Skip to main content

OTC: Notes of Interest, No. 2

Around the web:
In the wake of events in the St. Louis suburb of Ferguson, Missouri, Colin Gordon and his maps have become a feature of several recent news stories, particularly in The New York Times. The maps, showing the racial make-up of the area over time, are a supplement to Gordon's book, Mapping Decline: St. Louis and the Fate of the American City (University of Pennsylvania Press, 2008). The map website is here.

There will be a conference on "Corsairs and Pirates in the Eastern Mediterranean, 15th–19th c." in Athens, Greece, on October 17-19, 2014. The program is available here.

Andrew Watson has a post on the NiCHE website (Network in Canadian History and Environment), discussing supply chains for leather in the nineteenth century, that makes good use of Historical GIS techniques.

Deidre McCloskey engages in a printed discussion with Joel Mokyr and John Nye in "Deidre McCloskey and Economists' Ideas about Ideas." Also, British journalist Evan Davis interviewed McCloskey on a similar topic, with the audio available here.

The University of Southern California library has posted an interesting and visually appealing collection of Japanese advertising posters from the early twentieth century.

Forbes has a long interview with Mark Valeri, author of Heavenly Merchandize: How Religion Shaped Commerce in Puritan America (Princeton University Press, 2010); you can hear the audio version here. Selected print excerpts can be found here, here, and here.

The Elizabeth Murray Project is a website that focuses on the life of one colonial American woman. Created in a collaborative effort to develop teaching materials utilizing primary sources by California State University, Long Beach, and teachers in the Long Beach Unified School District, the site provides a wealth of material about the life and times of one early 18th-century businesswoman.

Popular posts from this blog

Call for Papers: #BHC2022MexicoCity

Business History in Times of Disruption: Embracing Complexity and Diversity Annual Meeting of the Business History Conference Sheraton Mexico City María Isabel Hotel Ciudad de México, México April 7-9, 2022 [ bookmark the CFP ] The Covid-19 crisis arrived with little warning, disrupting global business and trade. Industries as different as tourism, retail, and manufacturing were plunged into disarray by travel restrictions, broken supply chains, and quarantines. The pandemic also underscored the growing dangers posed by economic inequality and environmental degradation, hinting at a more tumultuous future. We have, it seems, entered into a new age of uncertainty. Informed by these developments, the 2022 Business History Conference will explore the diverse ways that entrepreneurs, firms, and organizations coped with complexity, uncertainty, and disruption over the long run. The Program Committee welcomes individual papers and session proposals that explore this theme. Submissions can a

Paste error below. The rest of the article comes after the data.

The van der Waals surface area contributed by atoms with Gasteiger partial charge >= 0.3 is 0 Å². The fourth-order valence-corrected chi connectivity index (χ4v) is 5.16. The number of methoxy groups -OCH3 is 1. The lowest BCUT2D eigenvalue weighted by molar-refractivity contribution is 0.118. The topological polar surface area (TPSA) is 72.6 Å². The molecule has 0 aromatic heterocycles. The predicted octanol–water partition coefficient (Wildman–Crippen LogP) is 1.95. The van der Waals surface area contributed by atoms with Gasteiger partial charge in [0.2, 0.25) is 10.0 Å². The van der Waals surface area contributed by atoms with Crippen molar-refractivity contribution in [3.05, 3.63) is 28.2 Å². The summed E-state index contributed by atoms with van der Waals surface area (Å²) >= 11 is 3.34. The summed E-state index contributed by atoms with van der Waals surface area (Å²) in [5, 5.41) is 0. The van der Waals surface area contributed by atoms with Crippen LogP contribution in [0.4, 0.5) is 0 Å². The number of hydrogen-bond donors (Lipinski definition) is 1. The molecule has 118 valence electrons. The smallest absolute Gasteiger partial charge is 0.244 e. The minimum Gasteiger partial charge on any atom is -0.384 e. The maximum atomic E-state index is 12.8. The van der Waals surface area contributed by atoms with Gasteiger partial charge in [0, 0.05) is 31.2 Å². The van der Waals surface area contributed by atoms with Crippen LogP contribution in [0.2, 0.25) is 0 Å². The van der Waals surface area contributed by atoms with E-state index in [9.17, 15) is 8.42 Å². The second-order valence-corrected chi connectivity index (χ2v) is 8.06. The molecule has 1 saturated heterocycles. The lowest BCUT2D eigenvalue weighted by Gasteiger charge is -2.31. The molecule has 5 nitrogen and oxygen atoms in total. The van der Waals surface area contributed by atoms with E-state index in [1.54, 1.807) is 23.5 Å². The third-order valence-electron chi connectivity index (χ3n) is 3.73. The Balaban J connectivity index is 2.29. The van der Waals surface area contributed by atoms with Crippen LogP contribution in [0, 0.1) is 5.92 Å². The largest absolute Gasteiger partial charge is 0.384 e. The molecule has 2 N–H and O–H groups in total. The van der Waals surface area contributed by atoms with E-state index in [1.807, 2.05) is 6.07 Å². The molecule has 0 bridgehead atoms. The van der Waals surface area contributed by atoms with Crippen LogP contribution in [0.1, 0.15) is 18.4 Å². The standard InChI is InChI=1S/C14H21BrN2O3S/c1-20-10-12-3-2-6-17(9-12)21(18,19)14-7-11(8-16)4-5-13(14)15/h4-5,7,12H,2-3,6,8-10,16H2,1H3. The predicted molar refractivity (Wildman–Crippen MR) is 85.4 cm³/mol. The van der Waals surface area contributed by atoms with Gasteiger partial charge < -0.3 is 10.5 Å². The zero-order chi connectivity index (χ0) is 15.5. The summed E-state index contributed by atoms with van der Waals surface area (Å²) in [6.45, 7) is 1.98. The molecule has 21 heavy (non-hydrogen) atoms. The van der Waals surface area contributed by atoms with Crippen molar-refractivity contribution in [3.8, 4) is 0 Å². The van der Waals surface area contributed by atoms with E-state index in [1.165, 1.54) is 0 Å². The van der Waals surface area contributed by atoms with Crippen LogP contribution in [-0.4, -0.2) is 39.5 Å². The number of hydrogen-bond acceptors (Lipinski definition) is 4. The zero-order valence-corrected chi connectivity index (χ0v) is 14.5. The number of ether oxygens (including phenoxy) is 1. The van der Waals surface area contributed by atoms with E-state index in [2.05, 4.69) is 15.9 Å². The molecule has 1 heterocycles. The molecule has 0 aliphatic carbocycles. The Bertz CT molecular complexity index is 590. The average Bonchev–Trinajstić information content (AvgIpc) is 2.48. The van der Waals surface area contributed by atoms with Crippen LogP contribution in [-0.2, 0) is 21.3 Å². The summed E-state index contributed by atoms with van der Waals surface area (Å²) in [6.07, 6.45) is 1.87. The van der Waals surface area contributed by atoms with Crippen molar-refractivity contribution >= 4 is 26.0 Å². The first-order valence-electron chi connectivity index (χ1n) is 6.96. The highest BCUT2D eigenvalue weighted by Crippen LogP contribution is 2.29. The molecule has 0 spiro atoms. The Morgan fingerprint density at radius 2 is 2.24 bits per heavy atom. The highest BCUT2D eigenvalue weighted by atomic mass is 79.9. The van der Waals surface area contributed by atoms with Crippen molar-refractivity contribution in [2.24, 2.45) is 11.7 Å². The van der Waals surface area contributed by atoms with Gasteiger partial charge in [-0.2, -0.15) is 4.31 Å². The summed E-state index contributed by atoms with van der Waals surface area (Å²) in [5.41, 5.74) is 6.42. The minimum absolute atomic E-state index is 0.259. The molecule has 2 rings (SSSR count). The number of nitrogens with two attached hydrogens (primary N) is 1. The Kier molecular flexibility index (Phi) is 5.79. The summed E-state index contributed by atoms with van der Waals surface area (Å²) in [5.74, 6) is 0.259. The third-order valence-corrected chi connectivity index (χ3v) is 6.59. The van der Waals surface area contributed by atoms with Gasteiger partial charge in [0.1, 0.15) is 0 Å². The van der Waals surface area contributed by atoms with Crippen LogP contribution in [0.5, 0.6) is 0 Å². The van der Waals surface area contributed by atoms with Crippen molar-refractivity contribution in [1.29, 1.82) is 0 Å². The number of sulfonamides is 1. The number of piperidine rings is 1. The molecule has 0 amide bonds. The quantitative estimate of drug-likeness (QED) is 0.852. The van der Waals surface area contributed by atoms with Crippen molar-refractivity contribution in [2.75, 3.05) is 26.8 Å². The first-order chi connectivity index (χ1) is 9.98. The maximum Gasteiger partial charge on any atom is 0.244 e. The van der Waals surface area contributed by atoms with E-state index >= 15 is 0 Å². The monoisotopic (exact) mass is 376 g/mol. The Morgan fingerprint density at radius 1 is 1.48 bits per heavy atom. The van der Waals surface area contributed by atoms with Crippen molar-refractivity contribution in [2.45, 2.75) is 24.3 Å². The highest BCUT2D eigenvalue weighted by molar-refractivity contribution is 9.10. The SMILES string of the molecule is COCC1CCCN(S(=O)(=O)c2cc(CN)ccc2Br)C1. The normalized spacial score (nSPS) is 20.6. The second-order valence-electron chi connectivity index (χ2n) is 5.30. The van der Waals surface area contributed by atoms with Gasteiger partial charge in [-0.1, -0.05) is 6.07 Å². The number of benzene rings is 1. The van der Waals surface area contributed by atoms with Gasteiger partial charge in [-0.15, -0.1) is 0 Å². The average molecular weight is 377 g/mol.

Call for Submissions: Business History Collective and the webinar series

Call for Submissions: Business History Collective and the webinar series The network aims to promote scholarship in the fields of business history, management history, organizational history, corporate history, and other related fields. The network will launch the Spring 2021 webinar series to provide a space for the presentation and discussion of works in progress, dissertation chapters, or R&R manuscripts. The webinars are open to scholars primarily from a qualitative perspective, willing to engage in productive conversations by providing supportive and constructive comments to peers. We are currently looking for presenters and attendees to get things moving forward. We especially welcome submissions from graduate students and early-career researchers. We strongly encourage women, people of color, members of minority groups, scholars based in or working on under-represented geographies (such as Latin America, the Mediterranean Basin, the Middle East, Africa, and Asia), and schola

AHA Virtual Seminar: Business History Today

Virtual AHA Seminar: Business History Today April 13th, 2021 2 pm  Colloquium--An assessment of the doing of business history at the beginning of the 21st century, sketching new trends and themes. Chair:  Philip B. Scranton , Rutgers University-Camden Presenters: Business History, Theory, and Globalization by Kenneth J. Lipartito , Florida International University Rethinking Chinese Economic Life and Business History by Philip Thai , Northeastern University Economic Life and the Margins of Business History by Alexia Yates , University of Manchester Histories of Business in Africa: Lessons from Ghana by Bianca Murillo , California State University, Dominguez Hills